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The Tide Online » Featured, Op-Ed » Hollywood’s animal rights issues

Hollywood’s animal rights issues

By: Isabella Souliere


A Dog’s Life. Photo courtesy Diana Sanchez Uranga via Flickr Creative Commons

Animals have been an entertaining part of our culture in films, television shows, circuses, and much more. Behind the scenes however, their star lives might not be so glamorous. Hollywood has a long history of allegations of animal cruelty. One recent case that has come to the public eye took place on the set of the new movie, “A Dog’s Purpose.”

On Jan. 18, 2017, TMZ released a video from the set of the movie in which a German Shepard was forced into turbulent waters to film a dramatic rescue scene. The video shows the dog trying to run away from a man’s grasp and another video shows the dog almost drowning in the swirling pool of water.

Many people are calling to boycott the movie including animal activists People for the Ethical Treatment of Animals. The film was set to be released on Jan. 21 but was pushed back to Jan. 27.

The director Lasse Hallstrom gave an interview to Vanity Fair saying, “I am very disturbed by the video released today from the set of my film. I did not witness these actions, which are unacceptable and would never happen with my knowledge. We were all committed to providing a loving, respectful and safe environment for all the animals in the film. I have been promised that a thorough investigation into this situation is underway and that any wrongdoing will be reported and punished.”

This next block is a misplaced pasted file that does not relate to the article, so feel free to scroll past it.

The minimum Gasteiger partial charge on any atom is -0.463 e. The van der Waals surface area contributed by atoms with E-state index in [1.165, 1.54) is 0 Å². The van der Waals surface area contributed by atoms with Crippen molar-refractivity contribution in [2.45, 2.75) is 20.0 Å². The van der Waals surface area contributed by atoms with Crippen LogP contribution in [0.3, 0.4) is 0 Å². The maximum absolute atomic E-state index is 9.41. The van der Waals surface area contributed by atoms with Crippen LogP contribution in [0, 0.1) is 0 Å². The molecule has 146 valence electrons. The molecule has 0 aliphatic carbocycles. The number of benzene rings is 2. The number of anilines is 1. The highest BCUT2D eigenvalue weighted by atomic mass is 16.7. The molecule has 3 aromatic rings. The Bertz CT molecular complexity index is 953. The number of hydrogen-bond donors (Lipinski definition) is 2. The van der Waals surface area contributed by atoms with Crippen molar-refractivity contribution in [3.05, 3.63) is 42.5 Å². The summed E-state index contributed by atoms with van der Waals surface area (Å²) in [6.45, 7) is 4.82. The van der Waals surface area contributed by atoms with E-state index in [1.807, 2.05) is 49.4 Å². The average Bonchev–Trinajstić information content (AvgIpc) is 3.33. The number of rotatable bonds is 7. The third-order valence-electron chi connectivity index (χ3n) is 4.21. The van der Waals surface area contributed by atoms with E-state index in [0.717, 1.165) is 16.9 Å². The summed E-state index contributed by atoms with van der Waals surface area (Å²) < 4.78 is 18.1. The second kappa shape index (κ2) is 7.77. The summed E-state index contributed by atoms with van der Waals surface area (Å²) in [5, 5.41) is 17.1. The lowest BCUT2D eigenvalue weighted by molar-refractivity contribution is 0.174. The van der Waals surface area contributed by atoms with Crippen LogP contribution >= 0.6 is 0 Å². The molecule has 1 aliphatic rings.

The movie was expected to make $25 million in its opening week, but grossed $18.4 million. The film is still, however, on track to make $75 million. There are no direct laws protecting animals in film but the Animal Humans Association monitors 70 percent of animals in film and television. These representatives make sure animal actors are completely cared for.

In the 1986 movie, Milo and Otis about a pug and a kitten going on adventures, some of the charges of animal abuse were from scenes where a kitten was falling off a cliff into water and the pug was fighting a bear. There were also claims that 20 kittens were killed during the making of the film. The American Human Society gave approval for the film but none of their representatives were on set of the film. Although there were investigations, none of the allegations of abuse have been proven.

Many companies are beginning to acknowledge this sad history and are combating animal abuse allegations by cutting out animals in their shows. Sea World has stopped their killer whale breeding programs and the Ringling Brothers Circus has eliminated their elephant acts to help save endangered elephants. All these allegations of inhumane treatment towards animals raise the question, how far should businesses use animals for entertainment?

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